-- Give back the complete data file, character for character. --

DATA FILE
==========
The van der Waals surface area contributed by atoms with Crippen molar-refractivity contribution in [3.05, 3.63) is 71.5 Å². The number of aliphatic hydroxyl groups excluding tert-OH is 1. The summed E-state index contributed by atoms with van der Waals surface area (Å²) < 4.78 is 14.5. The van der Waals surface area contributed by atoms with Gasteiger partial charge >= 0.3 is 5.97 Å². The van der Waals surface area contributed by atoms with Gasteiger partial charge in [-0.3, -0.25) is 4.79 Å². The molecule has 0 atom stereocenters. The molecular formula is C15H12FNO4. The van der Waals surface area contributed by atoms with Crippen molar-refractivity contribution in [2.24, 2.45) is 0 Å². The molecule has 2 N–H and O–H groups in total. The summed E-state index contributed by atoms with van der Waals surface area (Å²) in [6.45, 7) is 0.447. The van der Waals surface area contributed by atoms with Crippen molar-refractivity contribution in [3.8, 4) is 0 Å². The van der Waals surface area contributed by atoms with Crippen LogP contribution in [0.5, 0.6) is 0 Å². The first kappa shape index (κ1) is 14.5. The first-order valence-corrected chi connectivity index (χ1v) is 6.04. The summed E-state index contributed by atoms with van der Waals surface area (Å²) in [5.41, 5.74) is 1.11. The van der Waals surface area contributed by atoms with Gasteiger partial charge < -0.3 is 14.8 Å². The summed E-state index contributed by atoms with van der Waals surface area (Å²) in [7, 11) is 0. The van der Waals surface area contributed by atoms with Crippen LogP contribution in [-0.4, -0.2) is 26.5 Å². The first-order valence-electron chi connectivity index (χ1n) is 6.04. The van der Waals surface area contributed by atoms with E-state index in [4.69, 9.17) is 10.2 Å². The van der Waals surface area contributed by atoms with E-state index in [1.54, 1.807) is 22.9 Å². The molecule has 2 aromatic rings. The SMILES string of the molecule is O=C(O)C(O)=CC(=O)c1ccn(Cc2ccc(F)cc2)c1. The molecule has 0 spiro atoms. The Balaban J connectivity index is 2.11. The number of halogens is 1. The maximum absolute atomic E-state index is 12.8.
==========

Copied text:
The van der Waals surface area contributed by atoms with Crippen molar-refractivity contribution in [3.05, 3.63) is 71.5 Å². The number of aliphatic hydroxyl groups excluding tert-OH is 1. The summed E-state index contributed by atoms with van der Waals surface area (Å²) < 4.78 is 14.5. The van der Waals surface area contributed by atoms with Gasteiger partial charge >= 0.3 is 5.97 Å². The van der Waals surface area contributed by atoms with Gasteiger partial charge in [-0.3, -0.25) is 4.79 Å². The molecule has 0 atom stereocenters. The molecular formula is C15H12FNO4. The van der Waals surface area contributed by atoms with Crippen molar-refractivity contribution in [2.24, 2.45) is 0 Å². The molecule has 2 N–H and O–H groups in total. The summed E-state index contributed by atoms with van der Waals surface area (Å²) in [6.45, 7) is 0.447. The van der Waals surface area contributed by atoms with Crippen molar-refractivity contribution in [3.8, 4) is 0 Å². The van der Waals surface area contributed by atoms with Crippen LogP contribution in [0.5, 0.6) is 0 Å². The first kappa shape index (κ1) is 14.5. The first-order valence-corrected chi connectivity index (χ1v) is 6.04. The summed E-state index contributed by atoms with van der Waals surface area (Å²) in [5.41, 5.74) is 1.11. The van der Waals surface area contributed by atoms with Gasteiger partial charge < -0.3 is 14.8 Å². The summed E-state index contributed by atoms with van der Waals surface area (Å²) in [7, 11) is 0. The van der Waals surface area contributed by atoms with Crippen LogP contribution in [-0.4, -0.2) is 26.5 Å². The first-order valence-electron chi connectivity index (χ1n) is 6.04. The van der Waals surface area contributed by atoms with E-state index in [4.69, 9.17) is 10.2 Å². The van der Waals surface area contributed by atoms with E-state index in [1.54, 1.807) is 22.9 Å². The molecule has 2 aromatic rings. The SMILES string of the molecule is O=C(O)C(O)=CC(=O)c1ccn(Cc2ccc(F)cc2)c1. The molecule has 0 spiro atoms. The Balaban J connectivity index is 2.11. The number of halogens is 1. The maximum absolute atomic E-state index is 12.8.